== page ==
Businesses that manufacture products for onward supply have legal responsibilities to the end users of those products and to other entities in the supply chain.
Understanding those responsibilities allows a manufacturing business to mitigate its exposure to civil (and potentially criminal) liability, as well as minimising the risks of reputationally-damaging product recalls or high-profile claims.
This article summarises some key aspects of the product liability regime before considering how appropriate provisions in contracts between manufacturers and their supply chain partners can help to manage the risks associated with product liability claims.
Statutory liability for defective products: The Consumer Protection Act 1987 (the CPA) is the principal UK legislation governing liability for defective products.
The CPA, and the case law that has developed around it, determine key issues such as:
Other bases for a claim in respect of defective products: Alongside the statutory regime governed by the CPA in respect of defective products, manufacturers could also incur liability in respect of products they have manufactured as a result of a common law claim in negligence – which would be based on the argument that the manufacturer had failed to satisfy a duty of care to the user of the product – or a claim for breach of contract brought by the buyer of the product.
The statutory liability for breaches of product safety requirements: A separate statutory regime in respect of product safety, governed by the General Products Safety Regulations 2005 (the GPSR) in the UK, runs alongside the CPA regime in respect of defective and unsafe products.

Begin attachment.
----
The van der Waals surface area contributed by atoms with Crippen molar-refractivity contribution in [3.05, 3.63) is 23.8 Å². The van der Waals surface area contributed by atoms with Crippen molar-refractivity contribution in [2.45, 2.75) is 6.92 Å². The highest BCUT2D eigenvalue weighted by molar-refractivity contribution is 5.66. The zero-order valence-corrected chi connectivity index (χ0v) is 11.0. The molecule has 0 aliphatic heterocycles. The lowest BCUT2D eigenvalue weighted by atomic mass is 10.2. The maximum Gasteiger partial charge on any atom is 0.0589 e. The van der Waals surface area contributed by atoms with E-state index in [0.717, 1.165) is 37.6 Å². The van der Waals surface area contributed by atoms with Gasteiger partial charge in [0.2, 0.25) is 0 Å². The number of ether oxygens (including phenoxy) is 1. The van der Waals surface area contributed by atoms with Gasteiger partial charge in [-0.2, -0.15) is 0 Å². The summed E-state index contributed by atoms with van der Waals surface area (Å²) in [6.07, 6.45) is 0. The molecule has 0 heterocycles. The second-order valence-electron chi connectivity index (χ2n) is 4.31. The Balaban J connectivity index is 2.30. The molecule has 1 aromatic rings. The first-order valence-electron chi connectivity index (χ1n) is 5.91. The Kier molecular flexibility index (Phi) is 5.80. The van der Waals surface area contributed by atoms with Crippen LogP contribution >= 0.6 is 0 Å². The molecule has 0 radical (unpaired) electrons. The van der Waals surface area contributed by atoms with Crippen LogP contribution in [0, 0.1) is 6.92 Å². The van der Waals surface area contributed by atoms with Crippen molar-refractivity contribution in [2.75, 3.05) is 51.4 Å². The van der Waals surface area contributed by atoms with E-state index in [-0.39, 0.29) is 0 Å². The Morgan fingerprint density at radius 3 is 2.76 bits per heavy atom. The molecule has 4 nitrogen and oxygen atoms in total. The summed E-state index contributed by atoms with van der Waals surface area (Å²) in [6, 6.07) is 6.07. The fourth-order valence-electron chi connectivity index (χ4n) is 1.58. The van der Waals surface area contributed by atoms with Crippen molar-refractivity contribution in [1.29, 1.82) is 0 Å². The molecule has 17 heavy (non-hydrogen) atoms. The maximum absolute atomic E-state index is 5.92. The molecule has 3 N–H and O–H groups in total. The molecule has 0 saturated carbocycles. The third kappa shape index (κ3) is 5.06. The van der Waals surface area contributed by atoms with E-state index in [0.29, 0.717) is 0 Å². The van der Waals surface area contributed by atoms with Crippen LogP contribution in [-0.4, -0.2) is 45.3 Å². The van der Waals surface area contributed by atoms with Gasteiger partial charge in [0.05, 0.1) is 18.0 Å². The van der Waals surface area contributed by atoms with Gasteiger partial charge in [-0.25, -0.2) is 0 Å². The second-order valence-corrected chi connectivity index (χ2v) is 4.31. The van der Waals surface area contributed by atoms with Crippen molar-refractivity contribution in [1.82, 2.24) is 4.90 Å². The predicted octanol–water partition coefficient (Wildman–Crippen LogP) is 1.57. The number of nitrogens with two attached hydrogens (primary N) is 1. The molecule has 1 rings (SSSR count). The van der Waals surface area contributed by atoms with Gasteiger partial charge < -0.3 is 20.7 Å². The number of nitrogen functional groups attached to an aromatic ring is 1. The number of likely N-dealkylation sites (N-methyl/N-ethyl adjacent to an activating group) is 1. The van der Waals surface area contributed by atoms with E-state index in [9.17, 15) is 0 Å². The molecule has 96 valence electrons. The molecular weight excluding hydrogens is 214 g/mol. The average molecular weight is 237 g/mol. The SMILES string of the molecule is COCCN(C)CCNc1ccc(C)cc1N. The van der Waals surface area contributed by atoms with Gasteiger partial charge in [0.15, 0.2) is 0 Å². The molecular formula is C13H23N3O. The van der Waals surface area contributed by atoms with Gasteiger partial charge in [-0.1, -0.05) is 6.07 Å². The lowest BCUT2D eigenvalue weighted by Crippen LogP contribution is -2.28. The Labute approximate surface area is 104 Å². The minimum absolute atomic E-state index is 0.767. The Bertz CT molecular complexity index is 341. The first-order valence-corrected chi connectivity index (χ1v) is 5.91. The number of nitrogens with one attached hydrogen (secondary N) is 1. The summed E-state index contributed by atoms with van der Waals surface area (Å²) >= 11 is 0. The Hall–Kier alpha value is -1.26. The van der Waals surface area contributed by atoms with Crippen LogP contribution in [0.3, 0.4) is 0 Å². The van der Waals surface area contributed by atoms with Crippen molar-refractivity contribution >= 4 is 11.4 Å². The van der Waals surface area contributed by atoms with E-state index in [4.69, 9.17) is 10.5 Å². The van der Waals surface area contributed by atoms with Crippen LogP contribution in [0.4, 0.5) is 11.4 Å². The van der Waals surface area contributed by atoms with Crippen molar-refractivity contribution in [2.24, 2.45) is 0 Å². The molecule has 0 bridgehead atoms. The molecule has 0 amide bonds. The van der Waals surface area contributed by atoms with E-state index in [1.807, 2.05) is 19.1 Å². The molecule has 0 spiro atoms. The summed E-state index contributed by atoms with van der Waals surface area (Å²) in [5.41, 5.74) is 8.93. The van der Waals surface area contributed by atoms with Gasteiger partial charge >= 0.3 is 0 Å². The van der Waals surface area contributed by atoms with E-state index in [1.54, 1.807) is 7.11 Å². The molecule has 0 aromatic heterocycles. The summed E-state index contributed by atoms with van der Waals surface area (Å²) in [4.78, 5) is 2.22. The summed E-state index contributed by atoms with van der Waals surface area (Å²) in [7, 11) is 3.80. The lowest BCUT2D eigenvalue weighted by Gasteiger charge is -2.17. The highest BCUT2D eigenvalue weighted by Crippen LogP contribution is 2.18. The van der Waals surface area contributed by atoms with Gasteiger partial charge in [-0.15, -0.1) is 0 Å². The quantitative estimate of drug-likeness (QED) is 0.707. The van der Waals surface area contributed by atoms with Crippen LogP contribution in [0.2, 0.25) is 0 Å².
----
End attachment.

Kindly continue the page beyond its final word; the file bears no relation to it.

The GPSR creates a range of criminal offences for supplying consumer products which fail to meet the statutory definition of being 'safe' and for a range of other breaches in respect of consumer safety.
Many categories of products (drugs and medical devices, food, electrical equipment, toys etc.) are subject to their own specific regulatory safety regimes, which apply in place for the GPSR, save to the extent that the requirements of the GPSR go beyond the requirements of the product-specific regime.
Since product liability risks are a consideration for all of the entities involved in the product supply chain, it is important for any business entering into a commercial contract relating to the manufacture or supply of products to ensure that the contract provisions on this issue provide for an acceptable allocation of risk and exposure.
Key issues to bear in mind from the outset when considering such arrangements include:
The contractual measures discussed above can be used to mitigate product liability risks (and allocate those risks between the parties), complementing other measures used by manufacturers to control exposure, such as the use of insurance and, of course, the implementation of operational quality assurance measures to ensure that defects do not occur in the manufacturing process, and are swiftly identified and managed if they do.